GOWANDA - It has been three years since floodwaters invaded the village of Gowanda - and the village is still waiting for money it is owed.
The 2009 flood left Gowanda with severe damage, including destruction of Tri-County Memorial Hospital. Due to the damage, the village had to spend $1 million in repair costs.
"After the flood in 2009, as the village of Gowanda worked towards restoring its infrastructure, we received immediate help and assistance from local, county, state and federal agencies," said Heather McKeever, Gowanda mayor.
The Federal Emergency Management Agency was to reimburse the village for up to 75 percent of the costs, which would equal $750,000. FEMA has yet to pay the full amount.
"The issue that we now struggle with continues to be that even though Gowanda has been made whole physically, the village needs to be restored financially," McKeever said. "Gowanda is a small community and its residents continue to bare the burden of the interest payments on the money borrowed to complete the approved FEMA projects."
U.S. Sen. Charles Schumer is urging FEMA officials to not only pay the $750,000 owed to the village but to work with the village on $200,000 in interest payments, McKeever said. Schumer said the burden put on the village is "unacceptable."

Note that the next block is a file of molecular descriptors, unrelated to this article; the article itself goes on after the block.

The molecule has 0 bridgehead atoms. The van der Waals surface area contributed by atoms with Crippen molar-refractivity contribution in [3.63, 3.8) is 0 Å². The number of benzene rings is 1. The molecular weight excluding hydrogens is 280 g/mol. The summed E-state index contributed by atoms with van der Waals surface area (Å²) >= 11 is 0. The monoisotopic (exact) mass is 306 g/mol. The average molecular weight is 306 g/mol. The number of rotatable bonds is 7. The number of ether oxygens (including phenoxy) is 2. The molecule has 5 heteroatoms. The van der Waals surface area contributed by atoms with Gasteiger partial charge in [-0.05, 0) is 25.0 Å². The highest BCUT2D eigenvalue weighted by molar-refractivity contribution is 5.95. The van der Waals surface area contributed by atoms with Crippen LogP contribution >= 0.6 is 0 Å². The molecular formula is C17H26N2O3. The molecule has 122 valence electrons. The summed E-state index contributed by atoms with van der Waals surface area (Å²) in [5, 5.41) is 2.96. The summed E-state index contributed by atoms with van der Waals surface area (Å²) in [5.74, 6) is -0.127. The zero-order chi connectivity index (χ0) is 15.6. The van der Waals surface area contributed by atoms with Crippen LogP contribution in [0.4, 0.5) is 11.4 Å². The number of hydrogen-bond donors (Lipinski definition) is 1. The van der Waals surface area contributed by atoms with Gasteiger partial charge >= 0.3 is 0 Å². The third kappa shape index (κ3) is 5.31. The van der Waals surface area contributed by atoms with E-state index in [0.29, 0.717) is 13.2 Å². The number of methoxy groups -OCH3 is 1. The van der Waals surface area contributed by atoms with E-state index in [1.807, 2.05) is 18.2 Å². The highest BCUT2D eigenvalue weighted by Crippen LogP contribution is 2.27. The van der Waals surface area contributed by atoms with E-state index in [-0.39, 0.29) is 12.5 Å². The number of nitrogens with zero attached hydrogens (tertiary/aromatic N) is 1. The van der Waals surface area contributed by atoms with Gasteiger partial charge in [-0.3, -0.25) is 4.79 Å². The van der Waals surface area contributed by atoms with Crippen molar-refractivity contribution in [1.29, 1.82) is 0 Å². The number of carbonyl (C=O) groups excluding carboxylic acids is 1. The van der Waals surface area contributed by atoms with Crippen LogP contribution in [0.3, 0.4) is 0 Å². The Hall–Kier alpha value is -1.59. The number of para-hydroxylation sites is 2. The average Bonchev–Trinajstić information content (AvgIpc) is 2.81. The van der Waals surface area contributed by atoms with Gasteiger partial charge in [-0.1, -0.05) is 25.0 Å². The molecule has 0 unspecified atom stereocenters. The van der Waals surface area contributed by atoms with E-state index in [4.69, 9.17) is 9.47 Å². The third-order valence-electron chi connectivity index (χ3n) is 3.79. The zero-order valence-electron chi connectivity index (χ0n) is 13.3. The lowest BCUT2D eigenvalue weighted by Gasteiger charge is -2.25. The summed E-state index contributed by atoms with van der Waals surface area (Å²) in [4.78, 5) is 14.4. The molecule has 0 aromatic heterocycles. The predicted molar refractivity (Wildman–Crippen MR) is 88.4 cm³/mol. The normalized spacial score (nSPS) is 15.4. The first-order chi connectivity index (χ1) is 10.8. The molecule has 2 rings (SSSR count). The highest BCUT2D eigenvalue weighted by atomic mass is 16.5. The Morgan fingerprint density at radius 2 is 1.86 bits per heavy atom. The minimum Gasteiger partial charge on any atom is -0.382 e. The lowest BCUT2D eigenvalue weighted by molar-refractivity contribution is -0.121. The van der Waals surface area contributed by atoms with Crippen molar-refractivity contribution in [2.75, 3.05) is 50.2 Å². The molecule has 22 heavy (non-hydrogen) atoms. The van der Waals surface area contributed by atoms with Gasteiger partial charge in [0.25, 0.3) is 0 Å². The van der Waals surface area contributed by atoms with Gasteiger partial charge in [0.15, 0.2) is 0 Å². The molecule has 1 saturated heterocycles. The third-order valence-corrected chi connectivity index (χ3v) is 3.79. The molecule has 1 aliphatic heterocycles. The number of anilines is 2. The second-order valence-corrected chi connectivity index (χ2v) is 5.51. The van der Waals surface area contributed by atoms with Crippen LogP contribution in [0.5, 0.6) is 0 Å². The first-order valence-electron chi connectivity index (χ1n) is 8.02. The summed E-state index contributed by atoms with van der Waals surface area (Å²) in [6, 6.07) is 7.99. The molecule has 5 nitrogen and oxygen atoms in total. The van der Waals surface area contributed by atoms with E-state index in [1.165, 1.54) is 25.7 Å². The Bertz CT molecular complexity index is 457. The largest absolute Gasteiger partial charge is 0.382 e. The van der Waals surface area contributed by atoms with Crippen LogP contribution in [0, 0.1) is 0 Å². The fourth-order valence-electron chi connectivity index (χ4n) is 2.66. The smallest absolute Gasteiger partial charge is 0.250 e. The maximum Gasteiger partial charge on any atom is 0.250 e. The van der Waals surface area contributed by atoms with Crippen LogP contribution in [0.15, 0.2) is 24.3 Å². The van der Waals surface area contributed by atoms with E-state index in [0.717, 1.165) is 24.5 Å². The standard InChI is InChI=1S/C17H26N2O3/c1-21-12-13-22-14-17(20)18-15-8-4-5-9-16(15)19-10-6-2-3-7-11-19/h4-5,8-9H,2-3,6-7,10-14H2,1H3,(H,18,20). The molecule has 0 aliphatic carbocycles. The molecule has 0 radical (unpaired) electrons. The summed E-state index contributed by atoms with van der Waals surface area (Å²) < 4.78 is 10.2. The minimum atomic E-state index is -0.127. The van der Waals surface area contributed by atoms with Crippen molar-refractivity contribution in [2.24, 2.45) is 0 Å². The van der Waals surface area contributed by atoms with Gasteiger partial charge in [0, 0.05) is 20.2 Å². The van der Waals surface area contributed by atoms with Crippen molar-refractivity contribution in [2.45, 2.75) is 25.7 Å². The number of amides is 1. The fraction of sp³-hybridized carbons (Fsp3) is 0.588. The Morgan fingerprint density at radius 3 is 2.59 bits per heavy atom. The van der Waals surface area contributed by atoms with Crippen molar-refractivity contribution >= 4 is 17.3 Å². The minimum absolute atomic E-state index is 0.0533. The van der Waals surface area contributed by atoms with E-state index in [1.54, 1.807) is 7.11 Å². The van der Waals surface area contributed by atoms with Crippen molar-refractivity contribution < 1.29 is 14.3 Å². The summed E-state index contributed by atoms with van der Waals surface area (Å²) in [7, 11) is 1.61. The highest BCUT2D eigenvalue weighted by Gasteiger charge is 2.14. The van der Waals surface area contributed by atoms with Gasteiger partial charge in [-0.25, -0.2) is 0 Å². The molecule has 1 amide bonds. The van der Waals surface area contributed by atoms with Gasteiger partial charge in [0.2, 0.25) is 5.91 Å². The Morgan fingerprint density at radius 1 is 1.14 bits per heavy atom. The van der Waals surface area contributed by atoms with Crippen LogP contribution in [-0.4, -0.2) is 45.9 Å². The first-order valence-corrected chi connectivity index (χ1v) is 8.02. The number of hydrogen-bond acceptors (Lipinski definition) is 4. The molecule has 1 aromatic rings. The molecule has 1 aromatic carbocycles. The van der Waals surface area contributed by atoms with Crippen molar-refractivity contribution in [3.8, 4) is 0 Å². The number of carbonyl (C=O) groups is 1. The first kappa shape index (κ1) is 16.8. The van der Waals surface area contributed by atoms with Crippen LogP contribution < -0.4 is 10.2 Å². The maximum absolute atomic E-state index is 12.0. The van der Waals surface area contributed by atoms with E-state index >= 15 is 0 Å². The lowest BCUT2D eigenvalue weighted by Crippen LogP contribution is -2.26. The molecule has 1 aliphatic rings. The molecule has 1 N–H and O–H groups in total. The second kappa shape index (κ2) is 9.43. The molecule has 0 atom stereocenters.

"After nearly three years, it is absolutely unacceptable that the (village) of Gowanda is forced to bear the brunt of repair costs from the 2009 storm," Schumer said in a statement. "... Local residents and taxpayers deserve better, and it's clear we need the full support of the federal government to help get things back on track."
Gowanda has three project worksheets for repairs still needed in connection to the storm. The worksheets are used to reimburse municipalities by FEMA. The outstanding ones from Gowanda have been in processing at a joint field office, according to Schumer.
"I am encouraged by the continued and critical support from Senator Schumer and our local and state officials urging FEMA to fund the approved projects that have been completed and paid for by borrowed money," McKeever said. "The village continues to work closely with FEMA and as this remains a top priority we will be persistent until each FEMA project is fully funded."